Visualizing Human Evolution with a New Ancient Human Species
Connect with us

Misc

Visualizing Human Evolution with a New Ancient Human Species

Published

on

visualizing human evolution

A New Member of Human Evolution

The next step in understanding human evolution has brought forth the reclassification of some old names.

Mirjana Roksandic, Predrag Radovic, and their team of researchers propose a new human species called Homo bodoensis.

H. bodoensis isn’t a discovery of new fossils but a re-examination of old ones. This reclassification is an attempt to clean up long-standing confusion about our ancestors and how humans evolved.

The Muddle in the Middle

The Middle Pleistocene was a period spanning 780,000 to 126,000 years ago and had a lot of different human species existing at the time. These species included:

  • European Neanderthals (Homo neanderthalensis)
  • Asian Denisovans
  • African Homo heidelbergensis
  • African Homo rhodesiensis
  • African Homo erectus

The Middle Pleistocene was a lively time for human evolution, as it eventually spawned our species, Homo sapiens. Despite this bountiful presence of activity, our knowledge of human evolution during this age is lacking. This problem is known as “the Muddle in the Middle.”

Age-Old Thinking about Human Evolution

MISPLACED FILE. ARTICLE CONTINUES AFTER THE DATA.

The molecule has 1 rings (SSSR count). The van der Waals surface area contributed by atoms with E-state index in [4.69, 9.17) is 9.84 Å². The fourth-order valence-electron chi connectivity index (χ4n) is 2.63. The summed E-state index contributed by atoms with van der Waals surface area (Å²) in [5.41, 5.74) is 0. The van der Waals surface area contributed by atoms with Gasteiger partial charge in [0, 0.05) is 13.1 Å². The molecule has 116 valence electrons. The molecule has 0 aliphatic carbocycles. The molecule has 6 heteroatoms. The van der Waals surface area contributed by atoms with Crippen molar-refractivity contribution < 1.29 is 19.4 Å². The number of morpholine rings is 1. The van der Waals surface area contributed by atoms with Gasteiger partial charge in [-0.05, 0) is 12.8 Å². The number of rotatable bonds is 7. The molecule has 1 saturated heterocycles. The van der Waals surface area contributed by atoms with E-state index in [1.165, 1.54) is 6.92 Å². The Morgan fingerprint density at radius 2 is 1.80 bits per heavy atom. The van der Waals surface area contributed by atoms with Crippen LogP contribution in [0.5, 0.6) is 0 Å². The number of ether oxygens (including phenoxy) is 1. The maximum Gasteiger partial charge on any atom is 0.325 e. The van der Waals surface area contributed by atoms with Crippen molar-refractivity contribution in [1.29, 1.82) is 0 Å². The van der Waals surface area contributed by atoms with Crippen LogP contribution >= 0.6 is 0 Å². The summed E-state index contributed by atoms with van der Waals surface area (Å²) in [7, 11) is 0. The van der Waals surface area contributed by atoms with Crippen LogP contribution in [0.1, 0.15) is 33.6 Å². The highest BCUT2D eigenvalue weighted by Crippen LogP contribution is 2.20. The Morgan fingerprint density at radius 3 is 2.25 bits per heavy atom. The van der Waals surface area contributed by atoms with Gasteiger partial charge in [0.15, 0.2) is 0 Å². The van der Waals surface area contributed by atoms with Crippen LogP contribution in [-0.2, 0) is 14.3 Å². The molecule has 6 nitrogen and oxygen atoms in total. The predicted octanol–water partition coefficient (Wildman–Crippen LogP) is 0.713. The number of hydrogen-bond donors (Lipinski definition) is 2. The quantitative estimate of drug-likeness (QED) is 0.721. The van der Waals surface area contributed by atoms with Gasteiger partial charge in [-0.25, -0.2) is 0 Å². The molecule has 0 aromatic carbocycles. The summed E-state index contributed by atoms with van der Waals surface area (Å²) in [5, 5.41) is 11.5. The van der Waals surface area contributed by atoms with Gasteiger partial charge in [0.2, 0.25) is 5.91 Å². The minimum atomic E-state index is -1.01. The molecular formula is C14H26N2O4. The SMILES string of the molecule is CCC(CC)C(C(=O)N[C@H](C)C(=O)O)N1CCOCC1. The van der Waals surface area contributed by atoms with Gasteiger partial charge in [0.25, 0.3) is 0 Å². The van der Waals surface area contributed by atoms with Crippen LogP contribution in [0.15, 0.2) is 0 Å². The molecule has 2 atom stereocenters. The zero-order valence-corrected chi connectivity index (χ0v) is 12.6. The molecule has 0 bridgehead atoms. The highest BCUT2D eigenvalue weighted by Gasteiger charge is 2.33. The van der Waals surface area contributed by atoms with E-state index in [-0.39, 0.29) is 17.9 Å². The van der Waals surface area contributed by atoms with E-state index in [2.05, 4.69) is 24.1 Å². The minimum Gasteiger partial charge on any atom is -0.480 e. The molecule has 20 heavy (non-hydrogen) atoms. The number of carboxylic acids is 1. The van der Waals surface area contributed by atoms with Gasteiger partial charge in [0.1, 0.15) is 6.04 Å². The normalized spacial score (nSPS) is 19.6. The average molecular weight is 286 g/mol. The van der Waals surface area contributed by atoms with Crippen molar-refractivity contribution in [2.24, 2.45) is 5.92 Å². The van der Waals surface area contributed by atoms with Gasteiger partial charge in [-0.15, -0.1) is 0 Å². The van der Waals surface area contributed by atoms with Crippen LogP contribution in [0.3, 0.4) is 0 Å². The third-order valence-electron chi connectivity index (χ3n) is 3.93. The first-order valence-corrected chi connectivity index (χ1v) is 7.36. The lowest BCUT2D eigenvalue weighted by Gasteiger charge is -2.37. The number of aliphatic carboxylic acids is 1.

Human fossils from the Middle Pleistocene in Africa and Eurasia are usually classified as either Homo heidelbergensis or Homo rhodesiensis.

Homo heidelbergensis

H. heidelbergensis is an extinct species of human whose first fossil was found in a gravel pit in Germany in 1907. Since then, new-found fossils that did not fit the classification criteria of Neanderthals, H. sapiens, or the older H. erectus have been classified as H. heidelbergensis.

Roksandic and her team argue that this ‘lumping’ is a misattribution that muddles our understanding of which species H. sapiens originated from.

In addition, newer DNA evidence suggests that some H. heidelbergensis fossils from Europe originated from early Neanderthals. The name is, thus, redundant.

Homo rhodesiensis

Some believe that H. rhodesiensis is an extinct species of humans and the most recent ancestor of H. sapiens and Neanderthals.

Despite its importance, it never gained popularity in the paleoanthropology communities. This is because of its poor definition, but Roksandic supports its removal because it is also an alleged namesake to Rhodesia’s violent and aggressive colonizer, Cecil Rhodes.

It was high time for both H. heidelbergensis and H. rhodesiensis to go.

Homo bodoensis and What Changes in Human Evolution

Roksandic and her team suggest dissolving the two species to introduce a new merged species, H. bodoensis. The name derives from a 600,000-year-old skull discovered in 1976 in Bodo D’ar, Ethiopia.

All fossils previously classified as H. heidelbergensis and H. rhodesiensis originating in Africa are reclassified as H. bodoensis. As such, this now makes H. bodoensis our direct ancestor.

Fossils from Western Europe are reclassified as H. neanderthalensis to reflect the early appearance of Neanderthal-like traits. Asian fossils, like those from China, may belong to a different lineage.

A Doubted Legacy?

Despite its merits, not everyone agrees with this new proposal.

Renowned anthropologist Chris Stringer from the Natural History Museum of London says that the reshuffling of species is unnecessary.